Jumping into the already crowded frozen-dessert space is a new concept that taps into the ancient history of ice cream.
The Republic of Booza opened Monday in Brooklyn’s Williamsburg neighborhood, a 700-square-foot ice cream parlor claiming to be the nation’s first scoop shop to feature booza, a frozen dairy-based dessert widely known in the Eastern Mediterranean region called the Levant.
Travelers to Syria, Lebanon, Israel, Turkey or Greece, for example, will likely be familiar with booza, which is known as a denser, creamier, more-elastic ice cream made with the ancient ingredient sahlab, or ground orchid root, and mastic, a resin.
Added to milk and mixed in a freezer drum, booza is pounded with a three-foot wooden pestle and stretched by hand, offering guests a bit of theater with their scoop. The result is almost taffy like, but dense and creamy, said Michael Sadler, Republic of Booza co-founder.
The traditional booza found in the Levant is typically one flavor — qashta, or candied cream — in which the earthy “piney” mastic flavor can be best recognized, Sadler said.
That’s on the menu at Republic of Booza, but so are more familiar American flavors, like vanilla, chocolate, pistachio, strawberry and salted caramel, in which the mastic is less noticable.
For the more adventurous, there are also more-innovative flavors, like salted Oreo; saffron peppercorn; bloody Mary sorbet; and mint tahini chip.
“Opening day has really hammered home to me how deeply personal taste is because there has not been a single flavor that hasn’t been a person’s favorite,” he said, except maybe the bloody Mary sorbet, which has proved somewhat divisive. “Some people loved it, but others said that’s the one they wouldn’t have again.”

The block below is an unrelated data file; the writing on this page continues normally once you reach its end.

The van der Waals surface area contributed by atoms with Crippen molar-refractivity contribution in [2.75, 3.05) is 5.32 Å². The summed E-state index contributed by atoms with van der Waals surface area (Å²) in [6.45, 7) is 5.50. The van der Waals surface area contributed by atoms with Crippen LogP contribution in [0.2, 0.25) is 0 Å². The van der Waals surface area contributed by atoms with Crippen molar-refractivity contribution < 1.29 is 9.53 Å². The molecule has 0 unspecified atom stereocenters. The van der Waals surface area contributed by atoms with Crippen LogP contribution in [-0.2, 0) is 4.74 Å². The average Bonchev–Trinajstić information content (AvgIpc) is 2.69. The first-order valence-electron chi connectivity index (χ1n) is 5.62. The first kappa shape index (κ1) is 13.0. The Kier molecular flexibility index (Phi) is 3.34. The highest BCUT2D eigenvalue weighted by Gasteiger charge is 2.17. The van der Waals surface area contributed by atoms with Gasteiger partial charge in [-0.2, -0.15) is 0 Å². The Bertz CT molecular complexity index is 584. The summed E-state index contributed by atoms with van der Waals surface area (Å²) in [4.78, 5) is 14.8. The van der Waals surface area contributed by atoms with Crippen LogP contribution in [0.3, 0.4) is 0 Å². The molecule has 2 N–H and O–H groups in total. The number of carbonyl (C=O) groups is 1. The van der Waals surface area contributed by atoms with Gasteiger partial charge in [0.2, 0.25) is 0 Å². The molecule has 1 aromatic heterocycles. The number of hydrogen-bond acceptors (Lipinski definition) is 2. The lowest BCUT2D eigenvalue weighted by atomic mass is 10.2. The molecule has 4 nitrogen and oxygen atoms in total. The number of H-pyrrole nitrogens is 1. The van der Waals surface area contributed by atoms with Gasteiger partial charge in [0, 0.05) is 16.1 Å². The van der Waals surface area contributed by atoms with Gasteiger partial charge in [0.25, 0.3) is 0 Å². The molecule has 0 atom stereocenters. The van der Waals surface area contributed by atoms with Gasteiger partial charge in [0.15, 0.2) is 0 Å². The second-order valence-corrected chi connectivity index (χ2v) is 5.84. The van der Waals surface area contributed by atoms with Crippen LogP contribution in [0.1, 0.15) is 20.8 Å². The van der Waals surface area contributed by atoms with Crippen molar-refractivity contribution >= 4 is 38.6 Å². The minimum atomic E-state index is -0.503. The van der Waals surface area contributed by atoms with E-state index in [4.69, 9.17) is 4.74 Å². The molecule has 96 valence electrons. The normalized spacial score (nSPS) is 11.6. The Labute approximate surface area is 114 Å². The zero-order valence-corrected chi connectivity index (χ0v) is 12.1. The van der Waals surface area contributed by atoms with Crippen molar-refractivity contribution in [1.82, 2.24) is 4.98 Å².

Booza is a tremendous flavor vehicle, said Sadler.
“Most people think of ice cream as a sweet thing, but it’s a wonderful way to express flavors across the spectrum,” he said.
Prices range from $5.25 for a small size, to about $8.25 for an extra large, and guests can choose a cup or waffle cone.
Sadler said he came to know the treat living in the region as a student studying philosophy and Arabic. There, he met business partners Tamer Rabbani, Jilbert El-Zmetr and Mohammed Makki.
The idea grew out of a traditional booza concept first attempted in Australia, but the focus on qashta proved too limiting, Sadler said.
The dessert is available in some places in the U.S., but there were none dedicated to the treat in the same styles as an American ice cream shop, he said.
“We believe we’re the first booza scoop shop,” he said. “Our vision is for America to love booza the way we do. If we can accomplish that with one store, we can accomplish that with one store. Or we might have to take it around the country. If opening day is any indication, that will be in the cards.”
Contact Lisa Jennings at [email protected]
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